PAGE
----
As the library gets bigger, maintaining it becomes more of a task. Metadata becomes more and more important the more tracks you have. Accurate titles, years, and genres make searching and playlisting easier and more flexible. But at a more basic level, there's something enormously satisfying about a well-organised properly-labelled iTunes library. And there's a payoff for having decent track metadata: it's food for Smart Playlists.

Smart Playlists choose songs from the library by matching against the metadata, so you can build playlists of (for example) "20 random 70's songs", or "all country songs". And iTunes generates extra metadata for you: it keeps track of how often each track is played and when it was last played, so you can build playlists like "most recently played songs" or "all songs never played". Smart Playlists are live, so when you change the metadata (by editing the track's info, or simply by playing the track) the playlists are automatically updated.

It goes deeper and deeper; you can build playlists with multiple conditions ("all songs rated 4 stars or higher that were not played in the last month") and you can build playlists which theselves refer to other playlists ("all songs which appear in either/all of these playlists"). More and more ways of exploring the library, more and more ways of tuning iTunes to approach your ideal personal radio station; more and more things to play with. It's so much fun that there's a blog dedicated solely to collecting Smart Playlist settings:

And Smart Playlists themselves play well with Party Shuffle: you can set Party Shuffle to choose songs from either the whole library or from a playlist. Bingo! Create a Smart Playlist of "all songs never played or not rated", Party Shuffle on it, and you get iTunes playing DJ over all the stuff that you either haven't listened to yet or that you haven't rated yet.

Finally — and this appeals to me enormously as a software engineer — iTunes is extendable and scriptable. Extendable with a plugin architecture, which is how visualisers like the excellent G-Force hook into iTunes. Mac iTunes was AppleScript-able from very early on; us Windows users had to wait until release 4.5, which is scriptable from VBScript, Perl, Python etc via a rather nice set of COM interfaces.

I'm not sure anyone's done anything major with the COM interfaces: they're still relatively new. But they're ideal for knocking up quickie utility scripts. Simon Brunning's had some fun with them using Python (fixups, batch conversion), which works very well once you've gotten to grips with the (rather sparsely documented) pythonwin extensions. Hopefully the large number of iTunes AppleScripts available on the web (many collected at Doug's AppleScripts for iTunes) will inspire Windows scripters.

Oh sweet irony

Via Kottke's remaindered links, I find Glassdog's article on Boing Boing's increasing embrace of paid advertising: Boing Boing, Ka-Ching Ka-Ching.

And what's the banner ad running on Boing Boing when I hop over there to check them out? By some serendipitous accident, this:

browser screenshot of BoingBoing with banner ad reading: I LIKED YOU BETTER BEFORE YOU SOLD OUT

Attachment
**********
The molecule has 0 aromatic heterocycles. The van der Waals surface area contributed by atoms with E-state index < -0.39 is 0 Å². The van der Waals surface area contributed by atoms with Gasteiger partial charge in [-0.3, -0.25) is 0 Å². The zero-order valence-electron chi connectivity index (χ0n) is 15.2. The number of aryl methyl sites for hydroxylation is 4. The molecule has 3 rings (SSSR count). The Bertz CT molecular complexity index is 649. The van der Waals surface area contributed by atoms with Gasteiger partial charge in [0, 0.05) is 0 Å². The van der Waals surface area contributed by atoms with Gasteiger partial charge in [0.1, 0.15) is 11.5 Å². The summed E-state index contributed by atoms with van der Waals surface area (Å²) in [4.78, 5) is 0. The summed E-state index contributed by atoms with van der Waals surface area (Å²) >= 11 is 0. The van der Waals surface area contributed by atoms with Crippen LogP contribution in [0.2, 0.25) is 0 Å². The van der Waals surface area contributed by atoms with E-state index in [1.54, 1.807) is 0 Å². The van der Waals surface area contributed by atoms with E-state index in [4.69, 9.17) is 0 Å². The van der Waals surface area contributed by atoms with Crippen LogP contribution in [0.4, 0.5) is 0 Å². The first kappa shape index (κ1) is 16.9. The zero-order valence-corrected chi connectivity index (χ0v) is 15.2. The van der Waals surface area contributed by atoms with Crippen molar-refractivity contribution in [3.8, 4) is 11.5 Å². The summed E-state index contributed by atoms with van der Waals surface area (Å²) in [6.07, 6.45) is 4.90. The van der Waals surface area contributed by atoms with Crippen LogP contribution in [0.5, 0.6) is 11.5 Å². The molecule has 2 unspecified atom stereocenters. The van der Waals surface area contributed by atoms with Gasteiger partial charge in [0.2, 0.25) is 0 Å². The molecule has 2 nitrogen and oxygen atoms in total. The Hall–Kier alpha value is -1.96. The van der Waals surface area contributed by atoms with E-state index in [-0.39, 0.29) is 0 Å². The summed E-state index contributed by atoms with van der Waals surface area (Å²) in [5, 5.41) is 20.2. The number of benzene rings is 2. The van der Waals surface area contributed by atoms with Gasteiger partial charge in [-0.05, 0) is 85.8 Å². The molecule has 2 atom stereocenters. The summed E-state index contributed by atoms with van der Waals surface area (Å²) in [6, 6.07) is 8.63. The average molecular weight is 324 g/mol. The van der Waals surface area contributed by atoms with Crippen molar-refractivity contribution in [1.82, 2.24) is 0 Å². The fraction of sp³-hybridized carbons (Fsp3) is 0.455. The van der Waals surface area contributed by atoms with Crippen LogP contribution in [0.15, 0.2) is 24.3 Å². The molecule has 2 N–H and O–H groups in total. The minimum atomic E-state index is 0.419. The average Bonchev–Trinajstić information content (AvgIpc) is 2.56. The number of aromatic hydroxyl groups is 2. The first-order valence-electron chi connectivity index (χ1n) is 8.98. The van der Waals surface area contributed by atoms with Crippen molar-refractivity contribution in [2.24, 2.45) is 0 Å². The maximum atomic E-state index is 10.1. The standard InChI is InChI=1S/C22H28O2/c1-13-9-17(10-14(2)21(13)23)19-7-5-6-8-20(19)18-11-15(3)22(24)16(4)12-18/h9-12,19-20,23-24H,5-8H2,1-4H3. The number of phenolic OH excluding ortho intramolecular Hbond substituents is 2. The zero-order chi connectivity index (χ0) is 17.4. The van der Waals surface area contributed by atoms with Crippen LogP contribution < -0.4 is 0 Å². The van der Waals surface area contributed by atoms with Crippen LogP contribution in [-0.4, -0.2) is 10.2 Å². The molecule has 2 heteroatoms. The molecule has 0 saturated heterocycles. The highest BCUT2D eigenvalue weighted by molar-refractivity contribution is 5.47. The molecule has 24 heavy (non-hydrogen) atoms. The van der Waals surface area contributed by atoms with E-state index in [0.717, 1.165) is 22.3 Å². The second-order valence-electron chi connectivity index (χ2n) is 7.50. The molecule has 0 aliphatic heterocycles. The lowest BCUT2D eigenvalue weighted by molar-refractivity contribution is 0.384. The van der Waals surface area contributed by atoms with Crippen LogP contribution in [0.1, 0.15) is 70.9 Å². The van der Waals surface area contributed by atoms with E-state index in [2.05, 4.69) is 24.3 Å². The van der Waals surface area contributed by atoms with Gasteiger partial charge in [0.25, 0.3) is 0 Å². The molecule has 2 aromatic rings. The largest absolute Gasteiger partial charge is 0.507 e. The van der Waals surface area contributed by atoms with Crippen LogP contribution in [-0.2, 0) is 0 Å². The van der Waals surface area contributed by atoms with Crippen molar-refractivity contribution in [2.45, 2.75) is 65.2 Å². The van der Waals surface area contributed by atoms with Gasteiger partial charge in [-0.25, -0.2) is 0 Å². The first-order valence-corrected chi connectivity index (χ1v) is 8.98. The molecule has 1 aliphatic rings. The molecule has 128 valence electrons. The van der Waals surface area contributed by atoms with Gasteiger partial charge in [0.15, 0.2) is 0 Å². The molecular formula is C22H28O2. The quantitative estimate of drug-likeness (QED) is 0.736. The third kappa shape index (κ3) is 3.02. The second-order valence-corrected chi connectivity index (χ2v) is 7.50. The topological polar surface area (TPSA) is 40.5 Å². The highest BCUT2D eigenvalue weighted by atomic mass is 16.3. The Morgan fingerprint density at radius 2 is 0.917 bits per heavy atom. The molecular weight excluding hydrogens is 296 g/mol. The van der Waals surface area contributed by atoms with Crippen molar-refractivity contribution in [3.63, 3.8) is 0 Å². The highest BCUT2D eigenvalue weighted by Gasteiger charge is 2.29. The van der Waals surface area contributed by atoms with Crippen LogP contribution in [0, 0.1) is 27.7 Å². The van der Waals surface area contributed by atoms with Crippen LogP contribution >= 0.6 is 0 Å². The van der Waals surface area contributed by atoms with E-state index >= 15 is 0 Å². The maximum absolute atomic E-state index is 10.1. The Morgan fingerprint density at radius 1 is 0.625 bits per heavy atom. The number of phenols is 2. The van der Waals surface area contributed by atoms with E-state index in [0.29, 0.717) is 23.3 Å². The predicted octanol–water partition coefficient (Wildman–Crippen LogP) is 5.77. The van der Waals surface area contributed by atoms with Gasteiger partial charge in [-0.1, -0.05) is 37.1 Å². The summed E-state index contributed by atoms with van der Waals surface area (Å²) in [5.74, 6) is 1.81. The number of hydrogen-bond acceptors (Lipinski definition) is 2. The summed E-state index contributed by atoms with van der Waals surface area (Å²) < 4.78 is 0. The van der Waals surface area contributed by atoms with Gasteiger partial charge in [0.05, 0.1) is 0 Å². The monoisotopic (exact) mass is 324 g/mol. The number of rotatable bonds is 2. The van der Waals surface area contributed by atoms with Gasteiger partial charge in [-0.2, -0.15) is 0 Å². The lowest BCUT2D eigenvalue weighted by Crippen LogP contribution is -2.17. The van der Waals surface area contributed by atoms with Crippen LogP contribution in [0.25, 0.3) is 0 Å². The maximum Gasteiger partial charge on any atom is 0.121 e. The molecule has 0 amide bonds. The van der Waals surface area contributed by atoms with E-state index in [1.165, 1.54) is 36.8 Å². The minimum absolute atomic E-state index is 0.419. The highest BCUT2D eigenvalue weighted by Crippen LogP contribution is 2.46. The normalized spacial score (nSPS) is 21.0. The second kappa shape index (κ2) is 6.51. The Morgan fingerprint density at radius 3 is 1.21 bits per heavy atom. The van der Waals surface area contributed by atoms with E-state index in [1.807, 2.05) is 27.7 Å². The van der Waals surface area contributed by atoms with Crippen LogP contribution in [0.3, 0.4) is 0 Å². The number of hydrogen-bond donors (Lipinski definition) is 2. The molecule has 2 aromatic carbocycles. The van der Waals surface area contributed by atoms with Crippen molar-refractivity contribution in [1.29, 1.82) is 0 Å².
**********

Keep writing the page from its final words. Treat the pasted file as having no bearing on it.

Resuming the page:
(The ad, by the way, is for an indie t-shirt.)

"Not like our old album"

Lemon Jelly sticker: This is our new album. It's not like our old album. So I finally got around to buying the new Lemon Jelly album, '64–'95.

As the sticker on the front says, "it's not like our old album". Less whimsy; more rock. Fewer vocals; more looped samples.

It's a big risk to take when the last album was so well-loved for its quirkiness, and for me it doesn't quite come off. Compared to Lost Horizons, there's nothing here that's as witty or as memorable as Ramblin' Man and Nice Weather for Ducks; and there's nothing as joyous as Spacewalk ("whoa! beautiful, just beautiful").

Part of the problem is that many tracks are repetitive in their use of sampled vocals: Don't Stop Now is the worst offender here, repeating the phrase "don't stop now" innumerable times over a rhythmic background.

It's not that it's a bad album; a lot of it's very pleasant, and some tracks (for example, the rocking opener Come Down On Me) are excellent. The trouble is, it's just not as good. Maybe it's a grower; time will tell.

Oh, and as an aside: I simply don't get the whole William Shatner revival. Have we forgotten how awful The Transformed Man, his terribly earnest 60s album was? He's a good fit on the last track here, Go; but as a singer — and arguably as an actor too, although its impossible to imagine Star Trek without him — he's a novelty act, nothing more.

Tuesday, March 22, 2005

Recipe tweaking: Asian Chicken Salad

I find I'm checking a lot of recipe books out of the library at the moment; my initial infatuation with novel preprepared junk food has worn off. (Tater Tots: good. Hot Pockets: despite what Dr. Evil says ("try a Hot Pocket, they're breathtaking"), not so good. Rice-A-Roni: varies, some good, awful. Hamburger Helper: suprisingly and embarrassingly good.)

Anyway, this recipe — from Mark Bittman's book, The Minimalist Cooks at Home — was a real stinker the first time. Mostly my fault: I misjudged the amount of water and my cheap bottle of soy sauce is probably a lot saltier than his. The second time around I cooked it my way and it turned out a lot better; it may yet be a keeper.

Here's how much it changed between his version and mine:

Asian Chicken Salad
4 2 servings

1 1/2 pounds 1 boneless, skinless chicken thighs or breasts
3 tbsp 4 tsp soy sauce
1 1/2 2 tbsp crunchy peanut butter or tahini
1 tsp roasted sesame oil
1 2 small garlic cloves (or 1 large), peeled and crushed
a few drops a good dash Tabasco
1/4 tsp sugar
1 tbsp rice or other mild vinegar (cider vinegar works well)
1 cucumber